Value Added Model is really a ‘Model That Devalues’

During this year’s Idaho legislative session a new tiered certification model was discussed as part of the recommendations from the Governor’s Education Task Force. Buried in this model has a barely discussed, but particularly insidious, implication for special education teachers and students.

At the core of this issue is the Value Added Model, or VAM. Part of the discussed tiered teacher certification model will rely on student achievement based on standardized student test scores; in Idaho this data will be collected in the form of  the Smarter Balanced Assessment Consortium,  or SBAC.

The idea behind this model is that part of a teacher certification and compensation  should be tied to student growth based on evidence of student achievement from the SBAC exam. If students do well, teachers should be rewarded with an increased “tiered” certification and compensation.

The different tiers are not paltry. According to the suggested guidelines, a tier 1 teacher would earn $40,000, tier 2 $50,000, and tier 3 $60,000.

On the surface, this looks like a win-win for both politicians and teachers; the base salary for teachers will rise by thousands of dollars making Idaho a more palatable state to encourage the best of the best to remain in Idaho to instruct our leaders of tomorrow.

Yet, when the veil is tugged open there is a vulnerable student population that is targeted in this agenda: special education teachers and students.  My crystal ball sees the best special education teachers fleeing away from the students who need the most talented instructors under such a model.

Special education students, by definition, are students with a variety of disabilities that adversely affect their ability to learn in the classroom. These students frequently struggle with primary educational tasks such as reading, writing, math, and social interactions.

Let me be clear: as a special education instructor at the secondary level, I am a firm advocate and believer that all students, special education students included, can make progress in their educational goals.

Yet, let us also be equally honest. These students are often the most challenging in schools. At the high school level, like the level I instruct, some special education students in the resource setting are reading and writing at an elementary level. Many special education students with emotional disturbances, autism spectrum, and other behavioral disabilities struggle to maintain positive classroom behaviors that allow them access to academic content.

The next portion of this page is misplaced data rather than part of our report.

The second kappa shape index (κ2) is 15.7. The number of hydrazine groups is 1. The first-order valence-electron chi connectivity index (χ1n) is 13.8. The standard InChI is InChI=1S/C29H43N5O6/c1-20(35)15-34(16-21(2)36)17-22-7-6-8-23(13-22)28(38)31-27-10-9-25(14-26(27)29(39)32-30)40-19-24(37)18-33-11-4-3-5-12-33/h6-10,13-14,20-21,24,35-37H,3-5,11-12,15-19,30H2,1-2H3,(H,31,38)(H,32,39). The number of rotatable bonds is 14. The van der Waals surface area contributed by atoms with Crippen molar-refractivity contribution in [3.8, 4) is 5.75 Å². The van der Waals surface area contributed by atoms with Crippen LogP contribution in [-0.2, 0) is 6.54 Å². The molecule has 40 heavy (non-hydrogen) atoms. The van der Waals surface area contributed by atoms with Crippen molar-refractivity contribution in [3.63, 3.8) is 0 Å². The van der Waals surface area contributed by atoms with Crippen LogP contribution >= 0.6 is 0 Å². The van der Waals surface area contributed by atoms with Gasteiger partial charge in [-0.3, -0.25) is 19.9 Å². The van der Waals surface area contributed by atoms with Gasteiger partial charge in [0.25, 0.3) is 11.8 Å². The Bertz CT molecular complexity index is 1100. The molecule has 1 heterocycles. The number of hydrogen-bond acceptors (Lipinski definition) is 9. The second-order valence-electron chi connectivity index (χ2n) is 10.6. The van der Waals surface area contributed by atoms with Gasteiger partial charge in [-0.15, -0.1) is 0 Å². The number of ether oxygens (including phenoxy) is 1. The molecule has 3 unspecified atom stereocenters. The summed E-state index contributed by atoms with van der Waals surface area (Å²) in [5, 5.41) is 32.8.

This is not a list of excuses. Yet, let us remember the true intention of special education according to the Individuals with Disabilities Education Act (IDEA): special education students are entitled to an Individualized Education Plan (IEP) in an effort to achieve their individualized goals.

Under the Value Added Model and tiered teacher certification recommendation,  special education students are expected to show adequate yearly growth defined by their scores on the SBAC under a system of goals defined by a standardized test, not their individualized goals. In addition, special education teachers’ compensation and tiered certification status are tied to their special education students’ scores.

So let’s get to the white elephant in the room: If this specific population of students is, by definition, likely to struggle to display adequate growth, will teachers be eager to teach this population of students knowing that their certification and compensation is tied to these students?

This is a particular concern at the secondary level. Under No Child Left Behind (NCLB) secondary level special education teachers must be dual certified in both special education and the content they instruct; for example English or Mathematics.  If a secondary level special education instructor decides it’s not worth the risk, it would be particularly easy for that instructor to shift to teaching a general education class of students that might be more likely to produce the desired SBAC scores and thus the increased tiered certification along with its higher compensation.

I sincerely believe that our students who struggle the most deserve the most talented teachers at the helm. I am deeply concerned that the Value Added Model will cause an exodus of special educators leaving our most vulnerable students behind. Why would anyone want to put up to $20,000 of compensation up to chance if they don’t have to?

Is this a Value Added Model, or is it a Model That Devalues?

Levi Cavener

Levi Cavener

Levi B. Cavener is a teacher living in Caldwell, Idaho. He blogs at IdahosPromise.Org

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